The Nym Wars

Once again, the Lounge has its fingers on the pulse of American culture and major issues of the day…

As the Internet becomes the place for all kinds of transactions, from buying shoes to overthrowing despots, an increasingly vital debate is emerging over how people represent and reveal themselves on the Web sites they visit. One side envisions a system in which you use a sort of digital passport, bearing your real name and issued by a company like Facebook, to travel across the Internet. Another side believes in the right to don different hats — and sometimes masks — so you can consume and express what you want, without fear of offline repercussions.

The argument over pseudonyms — known online as the “nym wars” — goes to the heart of how the Internet might be organized in the future. Major Internet companies like Google, Facebook and Twitter have a valuable stake in this debate — and, in some cases, vastly different corporate philosophies on the issue that signal their own ambitions.

Read the rest HERE.

Going Meta

A while ago, I read this article, called “What is  a Blog Post?” which includes a taxonomy of types and their associated criticisms.

Since then, I’ve heard or been part of at least five conversations about the Lounge which included the following statements by various people about a number of topics. One person (who shall remain nameless because I have not asked his permission to name him) asked if there’d ever been discussion about splitting the Lounge up into a kind of business version and an alternate site for experimentation and more personal kinds of posts. A few people in different conversations have said that they don’t read it as often anymore for various reasons (though none, have mentioned the previously proposed “fear of authorities”). The most common complaint in the last few months, made with vigor in a few cases, is the reader dislike/disdain for anonymous/pseudonymous posts and comments.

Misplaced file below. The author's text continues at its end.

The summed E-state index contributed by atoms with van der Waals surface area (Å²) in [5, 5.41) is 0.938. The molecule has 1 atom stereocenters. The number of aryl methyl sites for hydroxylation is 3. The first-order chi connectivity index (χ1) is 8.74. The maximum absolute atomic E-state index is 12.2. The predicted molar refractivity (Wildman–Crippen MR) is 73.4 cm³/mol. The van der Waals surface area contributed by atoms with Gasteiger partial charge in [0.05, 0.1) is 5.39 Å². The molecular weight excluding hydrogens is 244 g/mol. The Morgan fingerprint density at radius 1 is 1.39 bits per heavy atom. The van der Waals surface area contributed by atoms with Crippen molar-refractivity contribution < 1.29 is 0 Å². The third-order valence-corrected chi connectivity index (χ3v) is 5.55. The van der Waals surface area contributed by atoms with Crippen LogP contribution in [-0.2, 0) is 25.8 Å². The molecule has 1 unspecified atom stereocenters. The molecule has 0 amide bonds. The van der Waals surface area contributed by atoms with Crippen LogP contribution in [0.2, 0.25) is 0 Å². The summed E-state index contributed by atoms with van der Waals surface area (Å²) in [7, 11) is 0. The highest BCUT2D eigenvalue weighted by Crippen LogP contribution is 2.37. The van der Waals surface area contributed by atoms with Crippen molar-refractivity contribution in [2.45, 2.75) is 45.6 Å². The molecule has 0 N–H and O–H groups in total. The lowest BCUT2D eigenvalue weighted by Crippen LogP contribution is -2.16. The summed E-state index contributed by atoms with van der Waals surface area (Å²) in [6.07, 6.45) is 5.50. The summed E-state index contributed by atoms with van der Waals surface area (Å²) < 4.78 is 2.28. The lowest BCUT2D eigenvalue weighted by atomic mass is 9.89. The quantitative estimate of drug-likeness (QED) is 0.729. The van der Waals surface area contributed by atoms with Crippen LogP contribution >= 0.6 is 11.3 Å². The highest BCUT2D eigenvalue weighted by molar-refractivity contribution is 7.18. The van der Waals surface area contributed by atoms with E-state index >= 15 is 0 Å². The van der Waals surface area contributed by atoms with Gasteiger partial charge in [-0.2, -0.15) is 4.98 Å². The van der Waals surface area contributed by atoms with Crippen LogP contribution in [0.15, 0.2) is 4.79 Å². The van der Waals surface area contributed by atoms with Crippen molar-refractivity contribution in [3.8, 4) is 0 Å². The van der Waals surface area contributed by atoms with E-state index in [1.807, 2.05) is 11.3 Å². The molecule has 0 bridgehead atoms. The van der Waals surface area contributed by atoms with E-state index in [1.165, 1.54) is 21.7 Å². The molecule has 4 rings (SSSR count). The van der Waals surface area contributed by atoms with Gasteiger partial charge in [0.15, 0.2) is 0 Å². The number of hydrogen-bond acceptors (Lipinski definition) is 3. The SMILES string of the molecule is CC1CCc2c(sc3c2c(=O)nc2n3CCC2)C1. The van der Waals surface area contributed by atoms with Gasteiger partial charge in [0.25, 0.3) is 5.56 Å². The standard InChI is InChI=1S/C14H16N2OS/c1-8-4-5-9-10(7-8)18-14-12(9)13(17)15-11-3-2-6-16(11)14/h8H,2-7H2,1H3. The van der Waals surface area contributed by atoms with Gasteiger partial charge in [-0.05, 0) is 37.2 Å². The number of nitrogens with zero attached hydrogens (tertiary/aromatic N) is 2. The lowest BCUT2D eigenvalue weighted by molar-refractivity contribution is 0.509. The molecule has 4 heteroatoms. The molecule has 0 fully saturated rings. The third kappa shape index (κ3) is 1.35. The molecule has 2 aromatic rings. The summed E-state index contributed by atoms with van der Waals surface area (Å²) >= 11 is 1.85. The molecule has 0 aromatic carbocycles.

Accordingly, and since I think the “policy” of the Lounge should reflect the ethos of people in it, I’d like to open up the question of anonymity and pseudonymity.

For the record, personally, I am and have been 100% in favor of people signing their comments and their posts. I set the site up to allow for anonymous comments, though, because I didn’t feel that my own preference was reason to preclude others from theirs (and because I expected that having the option to comment anonymously would make people more likely to comment). The same reasoning applied to the pseudonyms, and frankly, I thought that everyone would know everyone before long anyway.

I would say that, even after the discussions I’ve had this week, that’s how I would (still) vote. I am open to being persuaded and/or outvoted on the matter, though.

I would prefer discussion, but I’ve added a poll, too.

I await your thoughts (and promise not to mock anyone who comments anonymously).

UPDATE: I’d been saving these for something, but I figure no time like the present, since they address the topic:

A) This discussion on the same topic on the APPS blog was interesting; and

B) This article by a Chronicle writer on why he chose a pseudonym and why he gave it up is also interesting.